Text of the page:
SNRI antidepressants in general practice: current state of knowledge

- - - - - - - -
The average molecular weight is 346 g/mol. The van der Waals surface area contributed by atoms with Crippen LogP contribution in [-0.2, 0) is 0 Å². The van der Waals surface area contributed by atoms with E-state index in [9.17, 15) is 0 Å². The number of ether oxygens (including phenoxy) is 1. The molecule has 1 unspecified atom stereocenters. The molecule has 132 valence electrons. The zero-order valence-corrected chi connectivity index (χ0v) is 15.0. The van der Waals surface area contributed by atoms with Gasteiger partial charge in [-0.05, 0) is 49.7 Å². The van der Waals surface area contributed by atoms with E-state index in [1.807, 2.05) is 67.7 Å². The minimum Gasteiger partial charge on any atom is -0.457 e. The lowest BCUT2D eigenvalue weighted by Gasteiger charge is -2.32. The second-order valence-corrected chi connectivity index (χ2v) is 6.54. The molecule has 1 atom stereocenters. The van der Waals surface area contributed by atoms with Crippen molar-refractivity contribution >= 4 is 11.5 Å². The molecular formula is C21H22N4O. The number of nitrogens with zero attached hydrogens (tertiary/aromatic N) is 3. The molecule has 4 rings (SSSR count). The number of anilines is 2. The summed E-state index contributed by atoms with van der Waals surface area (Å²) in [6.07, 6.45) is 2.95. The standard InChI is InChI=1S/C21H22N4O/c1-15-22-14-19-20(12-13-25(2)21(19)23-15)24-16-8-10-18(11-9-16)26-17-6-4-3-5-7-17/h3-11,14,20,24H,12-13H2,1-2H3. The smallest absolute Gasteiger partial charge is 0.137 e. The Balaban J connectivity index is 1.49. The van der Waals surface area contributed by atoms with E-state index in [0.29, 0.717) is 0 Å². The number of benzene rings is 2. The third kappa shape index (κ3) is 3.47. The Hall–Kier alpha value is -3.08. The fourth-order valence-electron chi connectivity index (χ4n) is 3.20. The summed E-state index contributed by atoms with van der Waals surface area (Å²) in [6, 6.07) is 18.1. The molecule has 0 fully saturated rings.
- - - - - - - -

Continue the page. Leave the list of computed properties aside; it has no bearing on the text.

This article provides a brief update of the state of knowledge of the selective serotonin and noradrenaline reuptake inhibitors (SNRIs), namely venlafaxine, duloxetine, extended-release venlafaxine and desvenlafaxine. Their mechanism of action and their related adverse effects are discussed. Their FDA-approved, clinical indications are outlined. The psychiatric indications include major depressive disorder (MDD), generalised anxiety disorder (GAD), panic disorder and social phobia. Their use in several neurological conditions is presented; these include: cognitive symptoms associated with MDD, fibromyalgia and three other pain syndromes, namely diabetic peripheral neuropathy, musculoskeletal pain and osteoarthritis. Their gynaecological indications are the vasomotor symptoms experienced during perimenopause. Two of their potential risks, serotonin syndrome and discontinuation syndrome, are mentioned. Potential ways to minimise these syndromes are also outlined. Finally, benefits and potential problems associated with the use of SNRIs in pregnancy and lactation follow. In conclusion, the SNRIs represent a class of antidepressants with a specific list of indications and side-effect profile. They can be extremely useful in the treatment of depression, some anxiety and pain disorders.